Moonlit Shores Manor
Established 1602

 

Table of Contents  |  Next Installment – Monday 1/29/18

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Vacancy – 1.07

Vacancy is an ongoing web serial. Find out more about it and start reading here.

playing-cards-2205554_640“Wake up!”

Lorelei’s eyes popped open, compelled by a voice that sounded as if it were right against her ear, and much to her horror, when she turned, she saw the voice’s owner indeed perched on the edge of her bed. But she was small, impossibly small, and she hovered there with fluttering wings and a monstrous frown.

“Listen to me, and listen very carefully.” Lorelei squinted, just making out a tiny, but blurry finger being thrust just at her nose. “For Áine knows what reason, Ziah has decided she wants to keep you around. I’ve voiced my piece on that, but it matters not. What does matter is you don’t let that saint of a woman down, do you understand me?”

Lorelei nodded, her face still plastered against the pillow. It didn’t matter that the woman, or fairie as she recalled Conrad stating existed, was about five inches tall; her word felt like law. She had a mess of copper curls voluminously surrounding her face and skin so white it glowed, even without the faint light that resonated off her wings. When she finally landed on the bedside table, Lorelei could see her wings were long and tapered, like a dragonfly’s might be, and iridescent.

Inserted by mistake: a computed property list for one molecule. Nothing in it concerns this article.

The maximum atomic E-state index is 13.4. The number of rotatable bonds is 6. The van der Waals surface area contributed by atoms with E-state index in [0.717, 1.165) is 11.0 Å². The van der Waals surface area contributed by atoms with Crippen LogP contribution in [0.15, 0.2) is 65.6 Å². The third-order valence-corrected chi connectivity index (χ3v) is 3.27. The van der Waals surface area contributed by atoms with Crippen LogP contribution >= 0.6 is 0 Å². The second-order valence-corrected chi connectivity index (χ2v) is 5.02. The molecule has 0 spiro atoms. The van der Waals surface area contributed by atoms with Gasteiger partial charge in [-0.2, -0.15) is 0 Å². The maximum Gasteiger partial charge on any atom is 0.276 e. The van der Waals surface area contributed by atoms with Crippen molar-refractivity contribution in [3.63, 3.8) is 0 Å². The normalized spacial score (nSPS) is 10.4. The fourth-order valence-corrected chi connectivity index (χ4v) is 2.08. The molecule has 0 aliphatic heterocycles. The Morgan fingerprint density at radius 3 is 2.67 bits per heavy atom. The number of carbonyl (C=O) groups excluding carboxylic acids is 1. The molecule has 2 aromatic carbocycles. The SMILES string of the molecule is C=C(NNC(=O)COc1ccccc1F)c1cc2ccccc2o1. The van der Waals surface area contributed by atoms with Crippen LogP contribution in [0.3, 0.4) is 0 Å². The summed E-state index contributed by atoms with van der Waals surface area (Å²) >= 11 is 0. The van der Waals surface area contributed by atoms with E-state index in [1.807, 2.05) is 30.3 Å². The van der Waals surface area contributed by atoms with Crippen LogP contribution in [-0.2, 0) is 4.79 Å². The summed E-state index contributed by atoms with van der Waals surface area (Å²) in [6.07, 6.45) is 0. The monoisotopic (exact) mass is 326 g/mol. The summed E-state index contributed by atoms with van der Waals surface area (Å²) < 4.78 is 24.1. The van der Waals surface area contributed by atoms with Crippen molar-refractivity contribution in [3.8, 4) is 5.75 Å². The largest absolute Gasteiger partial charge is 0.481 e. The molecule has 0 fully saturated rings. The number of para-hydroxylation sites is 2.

To Lorelei’s growing horror, she spotted two others then, another woman who was grinning ear to ear with white-blonde hair and butterfly-shaped wings seated on the edge of a short stack of books and a man sporting smaller, pointed wings and black, stringy hair crouching beside her. They were watching their cantankerous cohort with delight.

“She’ll be up here in an hour to brief you on this meeting with Arista, and you will not take this lightly.”

Lorelei shook her head and pushed herself up onto an elbow, “No, I will not.”

“But no matter what you do, Arista is not so stupid. Ziah is tired, maybe she’s not thinking right, maybe she’s too confident in her own skills, I don’t know,” the woman grit her teeth, crossing her arms and pacing the length of the books’ spines just below the others, “But she’ll see right through you. So.” She ascended into the space just before Lorelei’s nose again, and Lorelei instinctively pulled back. The woman rolled her eyes then curled a finger to beckon her close again. Lorelei complied, wondering if maybe she’d had too much ale the night before, but knowing the truth.